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Of all Miami's dubious distinctions, one in particular is X-rated: No other city in the United States boasts a tighter relationship between the hip-hop scene and strip clubs. The reasons why are not so difficult to figure out. But if you're having trouble, Opa-locka-born singer/rapper Luc Duc is happy to spell it out. Tall, gold-toothed, and good-natured, Luc Duc hit it big back in 2001 as a member of the Iconz collective with "Get Crunked Up." Now he's released his first solo joint, In My Own World, a sixteen-track introduction to a planet wrapped in a chronic haze, where strippers and sex pros (not hos, mind you) deserve love and praise.
Luc Duc traces the connection back to booty-happy raptrepreneur Luther Campbell and Miami's long-standing media image. "Thanks to Uncle Luke and Miami Vice and Scarface and music videos, when people think of Miami they think of naked women. [Strippers] get to take all their clothes off [here]," Luc Duc explains. "All the stars come down and they go to the strip club. The average guy can go there too and see his favorite celebrity. A lot of [record label] execs, when they come down, they go too. When you think about hip-hop, you think about parties, cars, drugs. Strip clubs is the same thing: good times. There's just a lifeline between hip-hop and the strip club."
But that relationship is more than just an analogy. "You can break an album in the strip club," Luc Duc observes. "The way the girls move to the music; you don't have to worry about a crowd getting rowdy. In a nightclub you have to worry about the vibe of the party: Is it live or is it dead? If you're dancing, you very rarely get to enjoy the music." In fact the strip-club vibe is so downright enjoyable it's not just for guys anymore. "It's gotten to the point where women go to the strip club along with the men. I've actually seen a couple of people dating in the strip club." Luc searches for just the right words: "It's basically a family activity." Pause. "Without the kids."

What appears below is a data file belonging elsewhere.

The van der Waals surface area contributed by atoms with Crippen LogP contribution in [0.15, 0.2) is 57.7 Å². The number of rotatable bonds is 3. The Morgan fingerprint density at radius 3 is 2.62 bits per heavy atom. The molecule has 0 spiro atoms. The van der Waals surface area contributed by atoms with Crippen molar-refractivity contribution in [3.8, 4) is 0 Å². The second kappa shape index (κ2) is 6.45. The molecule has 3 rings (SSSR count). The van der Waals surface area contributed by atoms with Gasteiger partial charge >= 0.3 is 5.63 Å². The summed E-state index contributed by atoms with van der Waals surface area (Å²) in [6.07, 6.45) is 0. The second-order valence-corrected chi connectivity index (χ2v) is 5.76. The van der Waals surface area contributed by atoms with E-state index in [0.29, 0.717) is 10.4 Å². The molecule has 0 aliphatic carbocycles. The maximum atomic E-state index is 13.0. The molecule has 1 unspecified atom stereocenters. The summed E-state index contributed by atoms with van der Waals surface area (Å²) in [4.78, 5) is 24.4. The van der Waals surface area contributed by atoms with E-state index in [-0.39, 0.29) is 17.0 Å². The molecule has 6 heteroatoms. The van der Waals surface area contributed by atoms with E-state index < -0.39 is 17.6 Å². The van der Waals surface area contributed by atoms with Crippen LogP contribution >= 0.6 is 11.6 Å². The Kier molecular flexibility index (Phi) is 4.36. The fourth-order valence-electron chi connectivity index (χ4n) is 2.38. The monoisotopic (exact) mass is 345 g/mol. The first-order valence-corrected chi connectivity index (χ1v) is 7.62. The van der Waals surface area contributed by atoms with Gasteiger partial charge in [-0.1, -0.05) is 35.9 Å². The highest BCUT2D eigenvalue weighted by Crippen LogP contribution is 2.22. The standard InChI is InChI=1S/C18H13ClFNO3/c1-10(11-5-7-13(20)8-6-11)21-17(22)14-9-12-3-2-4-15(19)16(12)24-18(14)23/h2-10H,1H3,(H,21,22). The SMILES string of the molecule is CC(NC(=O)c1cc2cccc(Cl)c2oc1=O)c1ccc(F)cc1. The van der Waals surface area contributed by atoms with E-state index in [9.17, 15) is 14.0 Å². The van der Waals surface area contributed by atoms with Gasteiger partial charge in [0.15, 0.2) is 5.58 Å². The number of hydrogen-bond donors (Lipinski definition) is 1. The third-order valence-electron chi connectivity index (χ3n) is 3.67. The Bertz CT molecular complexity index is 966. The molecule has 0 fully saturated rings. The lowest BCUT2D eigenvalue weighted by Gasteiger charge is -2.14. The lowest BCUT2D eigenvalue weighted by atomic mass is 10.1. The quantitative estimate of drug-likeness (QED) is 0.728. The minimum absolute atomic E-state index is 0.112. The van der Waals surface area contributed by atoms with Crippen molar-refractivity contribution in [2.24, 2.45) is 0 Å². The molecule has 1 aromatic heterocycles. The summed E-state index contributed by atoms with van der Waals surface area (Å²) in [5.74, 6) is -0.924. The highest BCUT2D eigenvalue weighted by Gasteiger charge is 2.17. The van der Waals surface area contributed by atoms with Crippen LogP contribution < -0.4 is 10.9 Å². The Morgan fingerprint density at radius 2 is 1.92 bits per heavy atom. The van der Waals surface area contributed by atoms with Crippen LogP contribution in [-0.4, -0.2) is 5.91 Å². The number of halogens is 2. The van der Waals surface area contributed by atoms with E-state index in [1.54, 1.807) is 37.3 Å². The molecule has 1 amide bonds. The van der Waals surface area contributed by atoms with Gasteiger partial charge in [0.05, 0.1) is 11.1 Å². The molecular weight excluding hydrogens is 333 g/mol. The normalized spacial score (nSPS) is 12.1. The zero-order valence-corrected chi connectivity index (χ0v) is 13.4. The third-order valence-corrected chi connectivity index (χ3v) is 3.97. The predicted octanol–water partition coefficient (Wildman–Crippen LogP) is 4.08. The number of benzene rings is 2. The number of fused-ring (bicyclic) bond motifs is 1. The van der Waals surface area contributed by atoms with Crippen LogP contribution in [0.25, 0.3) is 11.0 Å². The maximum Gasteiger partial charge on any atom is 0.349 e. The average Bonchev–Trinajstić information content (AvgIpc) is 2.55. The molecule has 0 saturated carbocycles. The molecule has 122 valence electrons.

But don't look for Luc Duc at Rolexx come December 31. "No strip club for New Year's," he chuckles. "Start the year off right." Besides, no matter how many times his rhymes might call for a young lady to bend over and touch her toes (to put it delicately), Luc says he's not much for the nudie scene these days. "I don't really participate," he relays, adjusting his faux zebra-fur Kangol cap. "I been in strip clubs since I was seventeen years old. Enough already. Let those guys do they thing. I have other things to do with my life."
Like joining Chapta, his fellow Icon, to perform the pair's current radio hit "Sticky Icky" at another wholesome family affair -- this year's Big Orange New Year's Eve Celebration. If you don't know what "Sticky" is, well, you probably don't need to know. Let's just say it's a feel-good anthem that might make more sense at a civic celebration in, say, Amsterdam. Just tell the kids (and the mayor) that "Sticky Icky" is about toddlers eating breakfast. And isn't it cute how Luc Duc is always rapping about cats?
Not that Luc is trying to pass himself off as the next Skipper Chuck. "I'm not going to say you can share [my music] with your daughter or your sons," he admits, "but the grown people can relax and listen. I depend on my style more than the words. I don't focus on the metaphor like most of these guys up north. Most of the time you can't tell what they want to say." There's certainly nothing left to the imagination in Luc Duc's world.
So what will Mr. Sticky Icky be doing after the Big Orange extravaganza? "A lot of smokin' and drinkin'!" he grins, glints of gold lighting up the room. And will he have little Luc Duc, Jr., close by? "Oh no," he shakes his head. "He can't hang with Daddy on New Year's. His momma won't allow it."